In [1]:

```
%matplotlib widget
import os
import numpy
import matplotlib.pyplot as plt
from tvb.simulator.lab import *
```

The scripting interface has two interactive tools for looking at the TimeSeries generated in simulations. This tutorial shows an example of their use, using a demo dataset for region time-series.

These are mainly of use for longer simulations, of at least a few seconds.

As a simple set of example data, we will use a linear stochastic model with the default connectivity:

In [2]:

```
connectivity=connectivity.Connectivity.from_file()
connectivity.speed=numpy.array([1.0])
sim = simulator.Simulator(
connectivity=connectivity,
coupling=coupling.Linear(a=numpy.array([2e-4])),
integrator=integrators.EulerStochastic(dt=10.0),
model=models.Linear(gamma=numpy.array([-1e-2])),
monitors=(monitors.Raw(),),
simulation_length=60e3
).configure()
(time, data), = sim.run()
plt.figure()
plt.plot(time/1e3, data[:, 0, :, 0], 'k', alpha=0.1);
plt.xlabel('Time (s)')
```

Out[2]:

Because we just stored our simulation as a simple array, we need to turn it into one of TVB's TimeSeries datatypes, which is what the two plotting tools operate on, in this case we'll use TimeSeriesRegion.

In [3]:

```
tsr = time_series.TimeSeriesRegion(
data=data,
connectivity=sim.connectivity,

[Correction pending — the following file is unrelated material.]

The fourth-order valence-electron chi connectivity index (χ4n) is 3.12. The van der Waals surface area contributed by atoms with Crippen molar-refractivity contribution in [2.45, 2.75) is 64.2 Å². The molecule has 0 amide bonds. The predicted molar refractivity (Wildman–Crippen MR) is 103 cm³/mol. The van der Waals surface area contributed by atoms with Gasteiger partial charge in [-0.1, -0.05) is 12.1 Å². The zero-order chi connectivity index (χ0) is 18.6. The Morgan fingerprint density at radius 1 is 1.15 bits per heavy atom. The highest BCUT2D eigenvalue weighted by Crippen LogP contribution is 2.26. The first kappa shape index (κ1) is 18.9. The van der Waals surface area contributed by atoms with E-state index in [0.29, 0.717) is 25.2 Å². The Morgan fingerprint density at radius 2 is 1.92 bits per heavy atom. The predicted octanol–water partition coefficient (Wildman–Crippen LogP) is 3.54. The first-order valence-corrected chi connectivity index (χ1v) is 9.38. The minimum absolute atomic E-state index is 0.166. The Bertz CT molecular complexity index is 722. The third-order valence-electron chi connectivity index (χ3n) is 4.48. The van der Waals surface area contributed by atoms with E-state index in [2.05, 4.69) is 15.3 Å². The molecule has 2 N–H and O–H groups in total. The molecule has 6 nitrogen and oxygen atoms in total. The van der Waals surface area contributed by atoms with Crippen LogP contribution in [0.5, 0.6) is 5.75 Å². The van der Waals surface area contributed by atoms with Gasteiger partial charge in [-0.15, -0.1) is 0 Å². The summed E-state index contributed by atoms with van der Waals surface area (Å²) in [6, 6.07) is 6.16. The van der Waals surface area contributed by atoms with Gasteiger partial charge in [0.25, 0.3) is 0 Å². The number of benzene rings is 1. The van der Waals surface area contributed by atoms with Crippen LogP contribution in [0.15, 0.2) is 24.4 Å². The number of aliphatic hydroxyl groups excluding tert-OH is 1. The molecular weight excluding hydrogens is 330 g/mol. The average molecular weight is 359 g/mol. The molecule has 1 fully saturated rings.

sample_period=sim.monitors[0].period / 1e3,
sample_period_unit='s')
tsr.configure()
tsr
```

Out[3]:

Our typical approach throughout these tutorials has been to to simply plot our time-series using PyLab's plot() function. This is fine as a quick way to look at the small amounts of data we'd been producing, but is insufficient for longer, more meaningful, time-series, such as we get when trying to runs simulations aimed at generating time-series comparable to experimental data.

TimeSeriesInteractive is a tool for looking at these longer time-series. It's still relatively simple, but it adds a number of useful features. The time-series are plotted in the main central panel with a constant vertical offset, the label for each channel or region displayed down the left hand side. Along the bottom are three basic controls: on the left there is a slider that allows the length of the window to be changed (in physical units); in the middle a set of buttons exist to step forward and backward through the time-series at different speeds (at the top of the window there is an indicator showing where you are in the time-series); and on the right the vertical spacing, or offset between time series can be set, this has the effect of scaling the time-series' amplitudes.

In [4]:

```
#Create and launch the interactive visualiser
import tvb.simulator.plot.timeseries_interactive as ts_int
tsi = ts_int.TimeSeriesInteractive(time_series=tsr)
tsi.configure()
tsi.show()
```